Belonging to a professional association is part of being a professional. Benefits may include:
Having a profile in an online directory;
Networking and continuing education opportunities; and
Access to resources, such as discounts, publications, and tools.
At present, I’m affiliated* with the following associations:
American Translators Association (ATA)
Midwest Association of Translators and Interpreters (MATI)
Chicago Area Translators and Interpreters Association (CHICATA)**
As a member of these associations, I get to have professional profiles in directories. That has proven helpful as it increases your chances of being found by potential clients. I get to attend events and establish new connections. That is always advisable if you want to remain relevant and thrive.
Today, I want to address a topic that’s frequently asked in translation forums and groups. The following words represent my opinion as an individual professional:
Do you have to get certified as a translator?
Unless you’ve already been working for years, the short answer is yes. If you’re looking to make professional translation your full-time job, it may help you.
Some translators feel they don’t need to get certified. Clients and project managers regularly relying on them is the validation they need. After all, if you know what you’re doing and you’re doing it well, you may not need to sit an exam to prove yourself. What’s more, passing or failing a single test should never equal to either being good or bad at something.
It can be argued that some organizations might be taking advantage of certification programs. Getting certified costs money, and it can’t guarantee that you get jobs. Here’s one tip to always bear in mind before you decide to pursue certification:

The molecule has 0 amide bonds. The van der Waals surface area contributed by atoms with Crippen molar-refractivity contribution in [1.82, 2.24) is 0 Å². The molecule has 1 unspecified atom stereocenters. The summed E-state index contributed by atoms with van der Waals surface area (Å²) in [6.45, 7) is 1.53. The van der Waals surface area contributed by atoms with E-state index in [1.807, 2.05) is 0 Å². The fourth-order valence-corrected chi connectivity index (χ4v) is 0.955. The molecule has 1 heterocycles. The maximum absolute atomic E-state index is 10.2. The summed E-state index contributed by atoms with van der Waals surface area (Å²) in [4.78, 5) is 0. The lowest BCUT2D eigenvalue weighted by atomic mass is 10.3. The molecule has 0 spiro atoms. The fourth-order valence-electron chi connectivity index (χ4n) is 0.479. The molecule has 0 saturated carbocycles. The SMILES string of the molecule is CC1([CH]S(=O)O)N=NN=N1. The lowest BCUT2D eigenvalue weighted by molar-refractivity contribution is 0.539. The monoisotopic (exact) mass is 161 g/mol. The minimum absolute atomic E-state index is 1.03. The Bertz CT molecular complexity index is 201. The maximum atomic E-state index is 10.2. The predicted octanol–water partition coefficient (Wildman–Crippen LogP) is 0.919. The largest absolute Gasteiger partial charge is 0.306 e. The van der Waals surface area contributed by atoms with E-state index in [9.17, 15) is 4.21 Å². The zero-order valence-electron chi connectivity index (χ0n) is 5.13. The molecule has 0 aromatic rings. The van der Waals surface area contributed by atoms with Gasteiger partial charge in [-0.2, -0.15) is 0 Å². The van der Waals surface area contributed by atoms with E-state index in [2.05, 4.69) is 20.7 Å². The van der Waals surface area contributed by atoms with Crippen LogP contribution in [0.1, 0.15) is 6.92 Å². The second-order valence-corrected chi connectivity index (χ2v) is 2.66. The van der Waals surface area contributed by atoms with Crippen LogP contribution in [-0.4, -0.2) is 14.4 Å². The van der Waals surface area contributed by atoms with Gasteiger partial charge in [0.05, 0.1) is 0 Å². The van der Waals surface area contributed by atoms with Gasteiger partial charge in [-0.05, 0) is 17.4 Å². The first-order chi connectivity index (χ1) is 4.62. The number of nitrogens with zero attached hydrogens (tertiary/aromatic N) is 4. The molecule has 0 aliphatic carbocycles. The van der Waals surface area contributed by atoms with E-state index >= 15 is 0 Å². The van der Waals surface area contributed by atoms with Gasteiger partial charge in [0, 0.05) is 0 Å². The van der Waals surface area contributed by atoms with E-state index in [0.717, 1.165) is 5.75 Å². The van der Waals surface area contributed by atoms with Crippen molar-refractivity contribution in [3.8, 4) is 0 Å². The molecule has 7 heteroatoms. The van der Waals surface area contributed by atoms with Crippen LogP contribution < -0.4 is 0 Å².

If a company asks you to complete a certification program to get work through them, run away.
To avoid similar scams, always keep in mind that one should never pay to work.
Some certification programs, such as the American Translators Association, offer many benefits. The ATA membership pays for itself since it allows you to access:
cost-effective, best practices results
The ATA certification is currently the only widely recognized measure of competence in translation in the U.S. It’s meant to reflect a strong commitment to the profession and its ethical practice. The ATA certification has a lot of benefits and exclusive perks as well. For instance, only ATA-certified translators are entitled to use the CT designation.
Getting certified may be your best bet if you’re seeking to establish yourself as a full-time professional translator. I’m originally from Europe, where a college degree (a.k.a. the theory) may usually be enough to get you to work in your field. In America, it’s common to pass an exam (the practice) after you complete your education.
Based on my experience, getting the ATA certification was an excellent investment. It has already paid for itself. Although the exam has an overall pass rate below 20%, I didn’t find it that difficult. My tip for success is to be alert to avoid common translation pitfalls. I always recommend reading the exam overview and tips before taking it.
Some people choose to take a practice test before the ATA certification exam. That is a way to see what the test will be like, but it also allows you to know if you’re prepared to pass it. Had I realized this, I’d have spent a total of $480 instead of $600. I took the exam a second time after failing the first time. Had I paid $80 for a practice test before sitting the exam ($300 in 2016 and 2017), I’d have likely passed at the first opportunity.
CHECK: Becoming ATA-certified
Until I earned the ATA certification, translation had either been a part-time job, or one of several tasks in my salaried positions. Even when I owned and managed my brand BPM Traducciones, my full-time job at the time kept me too busy. Once I was ready to commit 100% to my career as a language professional, I moved to the U.S. and put in the work to make it happen.
After getting the ATA certification, freelance work opportunities began to increase. I could now choose from various projects. I achieved my goal of becoming a full-time freelancer to earn a living.
What I love the most is that you need to complete continuing education points to retain the certification. There are many opportunities (e.g., courses and seminars) to learn something new online or in person.
What are your thoughts on this subject? What’s your experience? I’d like to hear from you in the comments below!
* As of May of 2020, I'm also a member of the Mediterranean Editors and Translators (MET), the Plain Language Association International (PLAIN), the Spanish Editors Association (SEA), and the Utah Translators and Interpreters Association (UTIA).
** In January of 2020, I ceased to be a member of this organization.